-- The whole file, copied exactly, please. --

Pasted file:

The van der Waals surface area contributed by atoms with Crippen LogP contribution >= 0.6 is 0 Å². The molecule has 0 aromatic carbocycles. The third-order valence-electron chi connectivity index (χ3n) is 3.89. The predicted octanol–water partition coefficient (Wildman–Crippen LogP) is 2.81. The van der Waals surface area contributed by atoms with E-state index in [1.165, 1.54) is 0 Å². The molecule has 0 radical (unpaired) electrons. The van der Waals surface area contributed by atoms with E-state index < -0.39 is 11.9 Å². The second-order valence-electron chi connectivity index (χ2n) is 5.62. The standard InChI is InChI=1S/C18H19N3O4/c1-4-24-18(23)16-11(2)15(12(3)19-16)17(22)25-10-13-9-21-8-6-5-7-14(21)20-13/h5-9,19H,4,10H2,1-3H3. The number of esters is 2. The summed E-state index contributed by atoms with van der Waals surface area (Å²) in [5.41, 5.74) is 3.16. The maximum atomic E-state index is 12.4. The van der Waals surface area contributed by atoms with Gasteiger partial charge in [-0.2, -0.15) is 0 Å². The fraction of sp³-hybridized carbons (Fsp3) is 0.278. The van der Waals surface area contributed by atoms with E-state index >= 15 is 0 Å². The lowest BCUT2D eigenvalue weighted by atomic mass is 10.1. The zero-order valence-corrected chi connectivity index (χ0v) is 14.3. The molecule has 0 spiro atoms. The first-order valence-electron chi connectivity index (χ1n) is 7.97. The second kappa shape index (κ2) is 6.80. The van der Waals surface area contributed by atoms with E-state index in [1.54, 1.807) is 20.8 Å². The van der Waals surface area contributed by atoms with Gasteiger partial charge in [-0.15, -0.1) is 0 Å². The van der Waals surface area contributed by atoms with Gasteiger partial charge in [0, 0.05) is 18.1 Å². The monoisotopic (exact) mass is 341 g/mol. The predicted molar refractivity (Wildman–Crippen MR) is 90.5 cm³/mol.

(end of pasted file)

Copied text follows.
The van der Waals surface area contributed by atoms with Crippen LogP contribution >= 0.6 is 0 Å². The molecule has 0 aromatic carbocycles. The third-order valence-electron chi connectivity index (χ3n) is 3.89. The predicted octanol–water partition coefficient (Wildman–Crippen LogP) is 2.81. The van der Waals surface area contributed by atoms with E-state index in [1.165, 1.54) is 0 Å². The molecule has 0 radical (unpaired) electrons. The van der Waals surface area contributed by atoms with E-state index < -0.39 is 11.9 Å². The second-order valence-electron chi connectivity index (χ2n) is 5.62. The standard InChI is InChI=1S/C18H19N3O4/c1-4-24-18(23)16-11(2)15(12(3)19-16)17(22)25-10-13-9-21-8-6-5-7-14(21)20-13/h5-9,19H,4,10H2,1-3H3. The number of esters is 2. The summed E-state index contributed by atoms with van der Waals surface area (Å²) in [5.41, 5.74) is 3.16. The maximum atomic E-state index is 12.4. The van der Waals surface area contributed by atoms with Gasteiger partial charge in [-0.2, -0.15) is 0 Å². The fraction of sp³-hybridized carbons (Fsp3) is 0.278. The van der Waals surface area contributed by atoms with E-state index >= 15 is 0 Å². The lowest BCUT2D eigenvalue weighted by atomic mass is 10.1. The zero-order valence-corrected chi connectivity index (χ0v) is 14.3. The molecule has 0 spiro atoms. The first-order valence-electron chi connectivity index (χ1n) is 7.97. The second kappa shape index (κ2) is 6.80. The van der Waals surface area contributed by atoms with E-state index in [1.54, 1.807) is 20.8 Å². The van der Waals surface area contributed by atoms with Gasteiger partial charge in [-0.15, -0.1) is 0 Å². The van der Waals surface area contributed by atoms with Gasteiger partial charge in [0, 0.05) is 18.1 Å². The monoisotopic (exact) mass is 341 g/mol. The predicted molar refractivity (Wildman–Crippen MR) is 90.5 cm³/mol.